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What people will say to get elected....

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One of my favorite stories out of the long and arduous saga of the wrongful conviction of James Driskell has to do with the time then NDP justice critic Gord Mackintosh went to visit Driskell at Stony Mountain Penitentiary in the late 1990s. Driskell had been struggling to find evidence to overturn his 1991 first-degree murder conviction. Manitoba Justice (as it turned out) was doing everything it could to bury evidence showing he did not get a fair trial. During his visit to the big house, Mackintosh said that if he ever became justice minister he would surely do something to review Driskell's case.Fast forward to 2003 and not only is Mackintosh the justice minister, but Driskell has uncovered new evidence that casts doubt on his conviction. However, rather than fulfilling that earlier promise, Mackintosh honored the wishes of his senior prosecutors and did everything in the government's power to try and keep Driskell in jail, and to keep buried evidence of a miscarriage of justice. Ultimately, when reminded of his earlier pledge, Mackintosh and the NDP government did do the right thing and asked Ottawa to review the new evidence. That gesture helped tip the scale in a subsequent decision by then federal Justice Minister Irwin Cotler in 2005 to overturn the conviction and declare Driskell officially a victim of wrongful conviction.I have never doubted Mackintosh's sincerity in his visit with Driskell. I feel comfortable with the conclusion that Mackintosh was only acting on the best advice of senior staff in the Public Prosecution office, and was honoring a tradition where the minister rarely interferes in matters that unfold in a court room. However, it does make you wonder what people will say to get elected.The current federal Conservative government has found itself in much the same situation. In a powerful and moving analysis published in this week's National Post , the ordeal of Joanna Gualtieri is examined in detail. Written by former MP David Kilgour, Health Canada whistle-blower Dr. Michele Brill-Ewards, former foreign affairs whistle-blower Brian McAdam and consultant David Hutton, the article recounts the war of attrition being waged by federal lawyers against Gualtieri, a former foreign affairs employee who blew the whistle on her own superiors for lavish and wasteful excess in the 1990s. Gualtieri claims she was ultimately forced from her job, and filed suit against the federal government.Recently, media reports documented how Gualtieri was forced to endure 31 days of examination at the hands of government lawyers, facing more than 10,500 questions. The former federal civil servant suffers from post-traumatic stress disorder and depression. Twice, the Post reported, she collapsed during or after marathon examinations. Through all of this abominable treatment, she has paid her own legal bills; she has no union to help press her claim.What is particularly galling about the Gualtieri ordeal is that, although it began under Liberal watch, it continues under the very noses of aConservative party that promised to bring in whistle-blower protection as part of it's much vanunted anti-corruption measures. Of course, the final version of what would be known as the Accountability Act was significantly watered down, in large part by a flurry of amendments by the Liberal dominated Senate. (One such amendment limited the amount the government would pay in legal fees for a whistle-blower to $1,500. That kind of amendment seems like an act of conspiracy when you look at the way federal lawyers are trying to run out the clock on Gualtieri.)How could a Conservative government allow the tax-supported muscle of the federal justice department to eviscerate Joanna Gualtieri after promising to introduce a law to protect whistle-blowers? In 2006, she was mentioned by name in Conservative campaign literature discussing the anti-corruption measures that would be brought in should it form government. Prior to being elected, Gualtieri was a hero and a prime example of the need for whistle-blowing legislation. After being elected, she is apparently just another poor unfortunate citizen destined to be steamrolled by government.We have long known that politicians will say almost anything to get elected. It's not unfair for voters to expect that once in a while, they live up to the lofty ambitions of those promises once they achieve power.-30-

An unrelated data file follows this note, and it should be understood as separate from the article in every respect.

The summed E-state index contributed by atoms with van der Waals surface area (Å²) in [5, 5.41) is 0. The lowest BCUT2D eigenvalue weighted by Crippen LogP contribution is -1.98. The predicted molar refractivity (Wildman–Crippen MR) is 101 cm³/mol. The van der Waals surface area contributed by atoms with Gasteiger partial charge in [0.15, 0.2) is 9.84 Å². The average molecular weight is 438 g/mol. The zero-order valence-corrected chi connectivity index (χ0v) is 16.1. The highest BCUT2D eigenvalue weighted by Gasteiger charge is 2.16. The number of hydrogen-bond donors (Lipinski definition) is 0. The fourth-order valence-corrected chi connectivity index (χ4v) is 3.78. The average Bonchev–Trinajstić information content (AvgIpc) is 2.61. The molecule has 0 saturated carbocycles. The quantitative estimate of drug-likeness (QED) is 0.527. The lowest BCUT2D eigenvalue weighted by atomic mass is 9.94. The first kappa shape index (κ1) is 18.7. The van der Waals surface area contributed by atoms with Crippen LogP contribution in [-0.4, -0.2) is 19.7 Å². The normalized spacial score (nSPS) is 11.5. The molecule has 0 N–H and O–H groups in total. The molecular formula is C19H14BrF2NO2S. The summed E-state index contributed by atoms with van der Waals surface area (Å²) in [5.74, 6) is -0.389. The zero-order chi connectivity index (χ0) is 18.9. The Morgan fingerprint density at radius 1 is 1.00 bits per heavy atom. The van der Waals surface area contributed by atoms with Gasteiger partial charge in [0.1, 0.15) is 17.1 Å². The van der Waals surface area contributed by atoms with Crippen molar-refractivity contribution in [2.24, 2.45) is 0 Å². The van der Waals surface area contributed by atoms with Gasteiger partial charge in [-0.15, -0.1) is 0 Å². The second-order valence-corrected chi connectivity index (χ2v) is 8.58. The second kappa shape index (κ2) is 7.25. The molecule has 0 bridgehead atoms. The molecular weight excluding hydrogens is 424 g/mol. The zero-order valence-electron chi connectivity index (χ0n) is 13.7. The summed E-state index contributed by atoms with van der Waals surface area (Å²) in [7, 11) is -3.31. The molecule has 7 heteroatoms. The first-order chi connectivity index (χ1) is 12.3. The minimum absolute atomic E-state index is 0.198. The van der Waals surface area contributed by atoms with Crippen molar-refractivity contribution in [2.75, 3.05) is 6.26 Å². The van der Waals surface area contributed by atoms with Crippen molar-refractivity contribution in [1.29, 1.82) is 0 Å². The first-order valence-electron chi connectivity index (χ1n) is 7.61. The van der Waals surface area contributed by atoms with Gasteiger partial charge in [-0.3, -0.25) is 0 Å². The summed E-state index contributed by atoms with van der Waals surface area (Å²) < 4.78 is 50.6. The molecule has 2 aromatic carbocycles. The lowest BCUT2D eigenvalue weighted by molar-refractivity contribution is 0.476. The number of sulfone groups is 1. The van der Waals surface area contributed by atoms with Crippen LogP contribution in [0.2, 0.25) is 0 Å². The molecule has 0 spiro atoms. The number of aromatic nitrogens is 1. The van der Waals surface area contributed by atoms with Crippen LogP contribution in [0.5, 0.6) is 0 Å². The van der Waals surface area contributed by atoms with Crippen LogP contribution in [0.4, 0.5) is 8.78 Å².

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About Dan Lett

Dan Lett came to Winnipeg in 1986, less than a year out of journalism school.

Despite the fact that he’s originally from Toronto and has a fatal attraction to the Maple Leafs, Winnipeggers let him stay.

In the following years, he has worked at bureaus covering every level of government – from city hall to the national bureau in Ottawa.

He has had bricks thrown at him in riots following the 1995 Quebec referendum, wrote stories that helped in part to free three wrongly convicted men, met Fidel Castro, interviewed three Philippine presidents, crossed several borders in Africa illegally, chased Somali pirates in a Canadian warship and had several guns pointed at him.

In other words, he’s had every experience a journalist could even hope for. He has also been fortunate enough to be a two-time nominee for a National Newspaper Award, winning in 2003 for investigations.

Other awards include the B’Nai Brith National Human Rights Media Award and nominee for the Michener Award for Meritorious Public Service in Journalism.

Now firmly rooted in Winnipeg, Dan visits Toronto often but no longer pines to live there.


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